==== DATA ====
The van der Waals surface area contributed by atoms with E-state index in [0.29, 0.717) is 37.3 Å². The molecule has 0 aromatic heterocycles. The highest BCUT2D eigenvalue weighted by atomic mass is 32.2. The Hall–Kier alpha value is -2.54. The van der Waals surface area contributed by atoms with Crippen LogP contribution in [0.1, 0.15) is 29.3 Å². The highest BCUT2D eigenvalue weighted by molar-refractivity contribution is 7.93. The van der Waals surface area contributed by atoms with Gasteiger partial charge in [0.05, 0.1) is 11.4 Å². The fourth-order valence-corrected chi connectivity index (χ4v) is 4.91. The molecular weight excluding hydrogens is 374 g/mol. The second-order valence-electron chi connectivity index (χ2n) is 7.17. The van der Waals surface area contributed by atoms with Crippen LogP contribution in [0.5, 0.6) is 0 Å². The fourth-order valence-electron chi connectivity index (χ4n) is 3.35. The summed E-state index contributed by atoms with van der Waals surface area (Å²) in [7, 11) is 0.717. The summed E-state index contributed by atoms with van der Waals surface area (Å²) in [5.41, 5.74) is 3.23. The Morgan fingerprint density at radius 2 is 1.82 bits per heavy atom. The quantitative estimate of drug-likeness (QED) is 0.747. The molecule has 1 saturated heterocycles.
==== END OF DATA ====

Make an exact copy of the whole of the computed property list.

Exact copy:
The van der Waals surface area contributed by atoms with E-state index in [0.29, 0.717) is 37.3 Å². The molecule has 0 aromatic heterocycles. The highest BCUT2D eigenvalue weighted by atomic mass is 32.2. The Hall–Kier alpha value is -2.54. The van der Waals surface area contributed by atoms with Crippen LogP contribution in [0.1, 0.15) is 29.3 Å². The highest BCUT2D eigenvalue weighted by molar-refractivity contribution is 7.93. The van der Waals surface area contributed by atoms with Gasteiger partial charge in [0.05, 0.1) is 11.4 Å². The fourth-order valence-corrected chi connectivity index (χ4v) is 4.91. The molecular weight excluding hydrogens is 374 g/mol. The second-order valence-electron chi connectivity index (χ2n) is 7.17. The van der Waals surface area contributed by atoms with Crippen LogP contribution in [0.5, 0.6) is 0 Å². The fourth-order valence-electron chi connectivity index (χ4n) is 3.35. The summed E-state index contributed by atoms with van der Waals surface area (Å²) in [7, 11) is 0.717. The summed E-state index contributed by atoms with van der Waals surface area (Å²) in [5.41, 5.74) is 3.23. The Morgan fingerprint density at radius 2 is 1.82 bits per heavy atom. The quantitative estimate of drug-likeness (QED) is 0.747. The molecule has 1 saturated heterocycles.